Dec 07, 2016 11:59 AM EST
Stanford Sued For Reportedly Allowing Sexual Predator To Graduate
A student at Stanford University has sued the institution for failing to protect women. This comes after a sexual predator was said to have been allowed to graduate even with several reported assaults on female students.
SFGate reported that the civil rights suit was filed on Monday at the U.S. District Court in San Francisco. This comes only months after the case of former Stanford student Brock Turner for sexual assault on an unconscious woman on campus.
Brock Turner was recently released on Sep. 2 after only serving three months of his six-month sentence, which faced backlash for its leniency. Stanford rape case judge Aaron Persky has gained backlash as well after he reportedly gave another athlete, who was charged with attacking his girlfriend, a break.
The latest case against Stanford stated that Mr. X, the assailant, allegedly attempted to rape the plaintiff in Feb. 2014 after she refused to perform oral sex. The assailant was also said to have physically assaulted and verbally abused the victim.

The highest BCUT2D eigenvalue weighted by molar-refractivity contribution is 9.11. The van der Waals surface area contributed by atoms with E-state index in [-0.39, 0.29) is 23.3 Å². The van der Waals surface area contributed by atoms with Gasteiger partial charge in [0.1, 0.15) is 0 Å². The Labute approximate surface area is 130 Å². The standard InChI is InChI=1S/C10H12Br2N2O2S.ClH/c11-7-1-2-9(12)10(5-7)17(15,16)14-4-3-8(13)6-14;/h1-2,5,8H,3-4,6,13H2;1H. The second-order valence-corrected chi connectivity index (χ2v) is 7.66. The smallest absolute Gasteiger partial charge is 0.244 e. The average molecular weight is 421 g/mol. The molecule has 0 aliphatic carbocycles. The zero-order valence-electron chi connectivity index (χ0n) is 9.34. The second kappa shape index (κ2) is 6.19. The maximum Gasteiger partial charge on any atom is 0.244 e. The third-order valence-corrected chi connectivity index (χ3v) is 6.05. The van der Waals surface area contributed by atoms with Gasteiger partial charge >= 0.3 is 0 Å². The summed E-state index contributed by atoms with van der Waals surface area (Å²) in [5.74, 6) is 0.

The plaintiff, who is identified as Jane Doe, had ended her relationship with Mr. X prior to the assault. Later, she discovered that two other students had been sexually assaulted, battered or threatened by the assailant between 2011 and 2014.
It was believed that Stanford officials "ignored those reports" but ordered Mr. X to stay away from Jane Doe. The university has also banned the assailant from campus for 10 years.
Nonetheless, he was allowed to obtain a bachelor's and master's degree. The lawsuit added that the school did nothing when Mr. X violated the orders, including the non-contact directive.
"Women will not have an equal opportunity to succeed academically until the epidemic of sexual violence on campus ends," Rebecca Peterson-Fisher, the lead attorney for Equal Rights Advocates, one of three law firms representing Jane Doe in the action, said. "Institutions like Stanford need to be held accountable for their failure to recognize the severity of these crimes and to comply with Title IX."
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